Rudd revisits 19th century German penal colonialism

In the 19th century, Imperial Germany investigated the viability of establishing penal colonies in Pacific (as well as elsewhere), following the examples of the British in Australia and the French in New Caledonia. As my colleague Matthew Fitzpatrick has written in a new article on the subject (academia.edu version here), the ‘Pacific Solution’ for Germany in the late 1800s and early 1900s was scuppered for several reasons, including the massive costs and the inhumanity of sending prisoners to these ill-equipped islands. Reinhardt Heindl in 1912 wrote that, based on the British and French experiences, the policy of sending ‘undesirable’ people to far away islands was characterised by ‘poor planning, draconian punishments, near starvation, and prohibitive costs’.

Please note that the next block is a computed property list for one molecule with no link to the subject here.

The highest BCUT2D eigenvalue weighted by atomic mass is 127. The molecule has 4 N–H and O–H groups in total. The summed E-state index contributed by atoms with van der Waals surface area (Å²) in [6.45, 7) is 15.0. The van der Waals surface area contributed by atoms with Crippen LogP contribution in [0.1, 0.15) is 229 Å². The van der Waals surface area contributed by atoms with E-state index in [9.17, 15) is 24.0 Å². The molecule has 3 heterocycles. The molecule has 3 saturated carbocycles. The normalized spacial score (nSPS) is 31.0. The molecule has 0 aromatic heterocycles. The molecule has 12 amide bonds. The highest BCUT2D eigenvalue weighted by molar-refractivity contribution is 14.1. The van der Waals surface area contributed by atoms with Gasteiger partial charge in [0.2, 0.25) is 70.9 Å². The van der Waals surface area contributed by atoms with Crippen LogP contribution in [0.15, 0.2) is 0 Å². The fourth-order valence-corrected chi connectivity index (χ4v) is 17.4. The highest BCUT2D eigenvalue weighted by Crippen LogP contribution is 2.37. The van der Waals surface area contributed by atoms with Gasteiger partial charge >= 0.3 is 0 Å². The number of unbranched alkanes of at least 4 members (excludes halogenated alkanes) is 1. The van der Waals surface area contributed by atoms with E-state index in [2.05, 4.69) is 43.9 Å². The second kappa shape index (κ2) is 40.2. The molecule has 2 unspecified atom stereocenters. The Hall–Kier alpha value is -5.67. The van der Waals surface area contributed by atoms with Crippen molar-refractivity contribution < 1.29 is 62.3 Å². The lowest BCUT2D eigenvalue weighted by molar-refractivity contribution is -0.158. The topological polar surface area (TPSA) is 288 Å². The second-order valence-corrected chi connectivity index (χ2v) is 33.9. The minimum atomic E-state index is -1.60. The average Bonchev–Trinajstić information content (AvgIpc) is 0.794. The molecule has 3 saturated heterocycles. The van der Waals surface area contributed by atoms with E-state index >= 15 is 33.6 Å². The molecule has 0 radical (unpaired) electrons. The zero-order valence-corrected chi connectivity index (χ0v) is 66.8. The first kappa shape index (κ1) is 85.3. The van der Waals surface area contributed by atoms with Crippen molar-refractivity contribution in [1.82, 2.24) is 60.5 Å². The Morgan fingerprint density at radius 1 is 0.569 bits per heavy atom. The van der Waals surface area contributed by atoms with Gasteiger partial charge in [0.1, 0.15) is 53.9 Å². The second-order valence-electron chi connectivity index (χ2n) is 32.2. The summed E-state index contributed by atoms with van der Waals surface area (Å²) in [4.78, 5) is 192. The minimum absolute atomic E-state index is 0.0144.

It is interesting to note that the same criticisms are being made about Kevin Rudd’s new ‘PNG Solution’. Maybe Rudd could learn something from these debates over penal colonialism from over 100 years ago…

The ALP's inspiration for modern order control policy

Joachim von Pfiel – The ALP’s inspiration for modern border control policy

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